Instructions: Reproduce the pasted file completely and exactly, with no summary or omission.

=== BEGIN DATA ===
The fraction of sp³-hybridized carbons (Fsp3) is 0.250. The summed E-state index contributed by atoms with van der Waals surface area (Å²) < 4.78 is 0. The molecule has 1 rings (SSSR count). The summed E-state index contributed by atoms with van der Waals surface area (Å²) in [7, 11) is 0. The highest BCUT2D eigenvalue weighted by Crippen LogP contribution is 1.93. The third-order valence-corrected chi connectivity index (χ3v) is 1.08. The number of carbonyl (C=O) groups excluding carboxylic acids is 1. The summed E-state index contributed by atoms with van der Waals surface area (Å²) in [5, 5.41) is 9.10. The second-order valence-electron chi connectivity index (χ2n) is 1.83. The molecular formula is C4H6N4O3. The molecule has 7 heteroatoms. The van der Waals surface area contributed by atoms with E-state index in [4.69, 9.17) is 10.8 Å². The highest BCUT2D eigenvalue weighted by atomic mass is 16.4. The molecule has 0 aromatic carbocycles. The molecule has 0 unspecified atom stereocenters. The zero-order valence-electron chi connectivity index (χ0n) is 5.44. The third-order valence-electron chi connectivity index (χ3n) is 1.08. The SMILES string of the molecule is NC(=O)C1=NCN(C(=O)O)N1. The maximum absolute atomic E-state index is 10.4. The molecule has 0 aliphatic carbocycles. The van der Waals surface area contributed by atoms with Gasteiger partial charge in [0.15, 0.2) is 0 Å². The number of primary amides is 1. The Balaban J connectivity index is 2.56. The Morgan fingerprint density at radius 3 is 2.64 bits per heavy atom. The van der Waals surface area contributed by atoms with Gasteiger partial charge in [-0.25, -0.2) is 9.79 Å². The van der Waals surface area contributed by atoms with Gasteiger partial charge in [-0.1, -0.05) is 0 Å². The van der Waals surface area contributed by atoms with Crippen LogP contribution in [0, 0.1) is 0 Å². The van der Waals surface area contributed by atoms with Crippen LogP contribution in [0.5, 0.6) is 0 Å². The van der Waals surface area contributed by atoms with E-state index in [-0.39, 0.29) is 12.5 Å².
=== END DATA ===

The fraction of sp³-hybridized carbons (Fsp3) is 0.250. The summed E-state index contributed by atoms with van der Waals surface area (Å²) < 4.78 is 0. The molecule has 1 rings (SSSR count). The summed E-state index contributed by atoms with van der Waals surface area (Å²) in [7, 11) is 0. The highest BCUT2D eigenvalue weighted by Crippen LogP contribution is 1.93. The third-order valence-corrected chi connectivity index (χ3v) is 1.08. The number of carbonyl (C=O) groups excluding carboxylic acids is 1. The summed E-state index contributed by atoms with van der Waals surface area (Å²) in [5, 5.41) is 9.10. The second-order valence-electron chi connectivity index (χ2n) is 1.83. The molecular formula is C4H6N4O3. The molecule has 7 heteroatoms. The van der Waals surface area contributed by atoms with E-state index in [4.69, 9.17) is 10.8 Å². The highest BCUT2D eigenvalue weighted by atomic mass is 16.4. The molecule has 0 aromatic carbocycles. The molecule has 0 unspecified atom stereocenters. The zero-order valence-electron chi connectivity index (χ0n) is 5.44. The third-order valence-electron chi connectivity index (χ3n) is 1.08. The SMILES string of the molecule is NC(=O)C1=NCN(C(=O)O)N1. The maximum absolute atomic E-state index is 10.4. The molecule has 0 aliphatic carbocycles. The van der Waals surface area contributed by atoms with Gasteiger partial charge in [0.15, 0.2) is 0 Å². The number of primary amides is 1. The Balaban J connectivity index is 2.56. The Morgan fingerprint density at radius 3 is 2.64 bits per heavy atom. The van der Waals surface area contributed by atoms with Gasteiger partial charge in [-0.25, -0.2) is 9.79 Å². The van der Waals surface area contributed by atoms with Gasteiger partial charge in [-0.1, -0.05) is 0 Å². The van der Waals surface area contributed by atoms with Crippen LogP contribution in [0, 0.1) is 0 Å². The van der Waals surface area contributed by atoms with Crippen LogP contribution in [0.5, 0.6) is 0 Å². The van der Waals surface area contributed by atoms with E-state index in [-0.39, 0.29) is 12.5 Å².